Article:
Word count

In this example, we’ll use dask to count the number of words in text files (Enron email dataset, 6.4 GB) both locally and on a cluster (along with the distributed and hdfs3 libraries).

Local computation

Download the first text file (76 MB) in the dataset to your local machine:

$ wget https://s3.amazonaws.com/blaze-data/enron-email/edrm-enron-v2_allen-p_xml.zip/merged.txt

Import dask.bag and create a bag from the single text file:

>>> import dask.bag as db
>>> b = db.read_text('merged.txt', blocksize=10000000)

View the first ten lines of the text file with .take():

>>> b.take(10)

('Date: Tue, 26 Sep 2000 09:26:00 -0700 (PDT)\r\n',
 'From: Phillip K Allen\r\n',
 'To: [email protected]\r\n',
 'Subject: Investment Structure\r\n',
 'X-SDOC: 948896\r\n',
 'X-ZLID: zl-edrm-enron-v2-allen-p-1713.eml\r\n',
 '\r\n',
 '---------------------- Forwarded by Phillip K Allen/HOU/ECT on 09/26/2000 \r\n',
 '04:26 PM ---------------------------\r\n',
 '\r\n')

We can write a word count expression using the bag methods to split the lines into words, concatenate the nested lists of words into a single list, count the frequencies of each word, then list the top 10 words by their count:

>>> wordcount = b.str.split().flatten().frequencies().topk(10, lambda x: x[1])

Note that the combined operations in the previous expression are lazy. We can trigger the word count computation using .compute():

>>> wordcount.compute()

[('P', 288093),
 ('1999', 280917),
 ('2000', 277093),
 ('FO', 255844),
 ('AC', 254962),
 ('1', 240458),
 ('0', 233198),
 ('2', 224739),
 ('O', 223927),
 ('3', 221407)]

This computation required about 7 seconds to run on a laptop with 8 cores and 16 GB RAM.

Cluster computation with HDFS

Next, we’ll use dask along with the distributed and hdfs3 libraries to count the number of words in all of the text files stored in a Hadoop Distributed File System (HDFS).

Copy the text data from Amazon S3 into HDFS on the cluster:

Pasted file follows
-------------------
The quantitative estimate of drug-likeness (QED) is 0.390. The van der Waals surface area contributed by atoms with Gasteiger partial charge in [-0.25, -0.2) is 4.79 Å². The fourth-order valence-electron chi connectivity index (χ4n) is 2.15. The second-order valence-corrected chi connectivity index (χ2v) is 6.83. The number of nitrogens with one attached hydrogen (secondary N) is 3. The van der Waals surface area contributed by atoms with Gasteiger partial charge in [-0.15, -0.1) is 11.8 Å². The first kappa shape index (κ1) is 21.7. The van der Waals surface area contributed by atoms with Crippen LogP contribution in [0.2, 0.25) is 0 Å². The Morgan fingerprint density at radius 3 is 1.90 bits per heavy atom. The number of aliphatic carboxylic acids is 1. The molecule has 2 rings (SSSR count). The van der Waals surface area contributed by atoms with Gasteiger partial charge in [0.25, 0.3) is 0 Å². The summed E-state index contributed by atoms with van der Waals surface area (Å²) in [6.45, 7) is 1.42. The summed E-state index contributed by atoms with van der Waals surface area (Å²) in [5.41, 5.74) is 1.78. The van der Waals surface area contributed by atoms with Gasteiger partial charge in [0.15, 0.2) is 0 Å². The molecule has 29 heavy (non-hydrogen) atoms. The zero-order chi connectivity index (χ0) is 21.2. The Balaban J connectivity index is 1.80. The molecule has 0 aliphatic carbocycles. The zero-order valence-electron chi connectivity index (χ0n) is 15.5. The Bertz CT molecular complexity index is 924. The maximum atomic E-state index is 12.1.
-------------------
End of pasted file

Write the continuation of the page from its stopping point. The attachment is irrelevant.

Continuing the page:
$ hadoop distcp s3n://AWS_SECRET_ID:[email protected]/enron-email hdfs:///tmp/enron

where AWS_SECRET_ID and AWS_SECRET_KEY are valid AWS credentials.

We can now start a distributed scheduler and workers on the cluster, replacing SCHEDULER_IP and SCHEDULER_PORT with the IP address and port of the distributed scheduler:

$ dask-scheduler  # On the head node
$ dask-worker SCHEDULER_IP:SCHEDULER_PORT --nprocs 4 --nthreads 1  # On the compute nodes

Because our computations use pure Python rather than numeric libraries (e.g., NumPy, pandas), we started the workers with multiple processes rather than with multiple threads. This helps us avoid issues with the Python Global Interpreter Lock (GIL) and increases efficiency.

In Python, import the hdfs3 and the distributed methods used in this example:

>>> from dask.distributed import Client, progress

Initialize a connection to the distributed executor:

>>> client = Client('SCHEDULER_IP:SCHEDULER_PORT')

Create a bag from the text files stored in HDFS. This expression will not read data from HDFS until the computation is triggered:

>>> import dask.bag as db
>>> b = db.read_text('hdfs:///tmp/enron/*/*')

We can write a word count expression using the same bag methods as the local dask example:

>>> wordcount = b.str.split().flatten().frequencies().topk(10, lambda x: x[1])

We are ready to count the number of words in all of the text files using distributed workers. We can map the wordcount expression to a future that triggers the computation on the cluster.

>>> future = client.compute(wordcount)

Note that the compute operation is non-blocking, and you can continue to work in the Python shell/notebook while the computations are running.

We can check the status of the future while all of the text files are being processed:

>>> print(future)
<Future: status: pending, key: finalize-0f2f51e2350a886223f11e5a1a7bc948>

>>> progress(future)
[########################################] | 100% Completed |  8min  15.2s

This computation required about 8 minutes to run on a cluster with three worker machines, each with 4 cores and 16 GB RAM. For comparison, running the same computation locally with dask required about 20 minutes on a single machine with the same specs.

When the future finishes reading in all of the text files and counting words, the results will exist on each worker. To sum the word counts for all of the text files, we need to gather the results from the dask.distributed workers:

>>> results = client.gather(future)

Finally, we print the top 10 words from all of the text files:

>>> print(results)
[('0', 67218227),
 ('the', 19588747),
 ('-', 14126955),
 ('to', 11893912),
 ('N/A', 11814994),
 ('of', 11725144),
 ('and', 10254267),
 ('in', 6685245),
 ('a', 5470711),
 ('or', 5227787)]

The complete Python script for this example is shown below:

# word-count.py

# Local computation

import dask.bag as db
b = db.read_text('merged.txt')
b.take(10)
wordcount = b.str.split().flatten().frequencies().topk(10, lambda x: x[1])
wordcount.compute()

# Cluster computation with HDFS

from dask.distributed import Client, progress

client = Client('SCHEDULER_IP:SCHEDULER_PORT')

b = db.read_text('hdfs:///tmp/enron/*/*')
wordcount = b.str.split().flatten().frequencies().topk(10, lambda x: x[1])

future = client.compute(wordcount)
print(future)
progress(future)

results = client.gather(future)
print(results)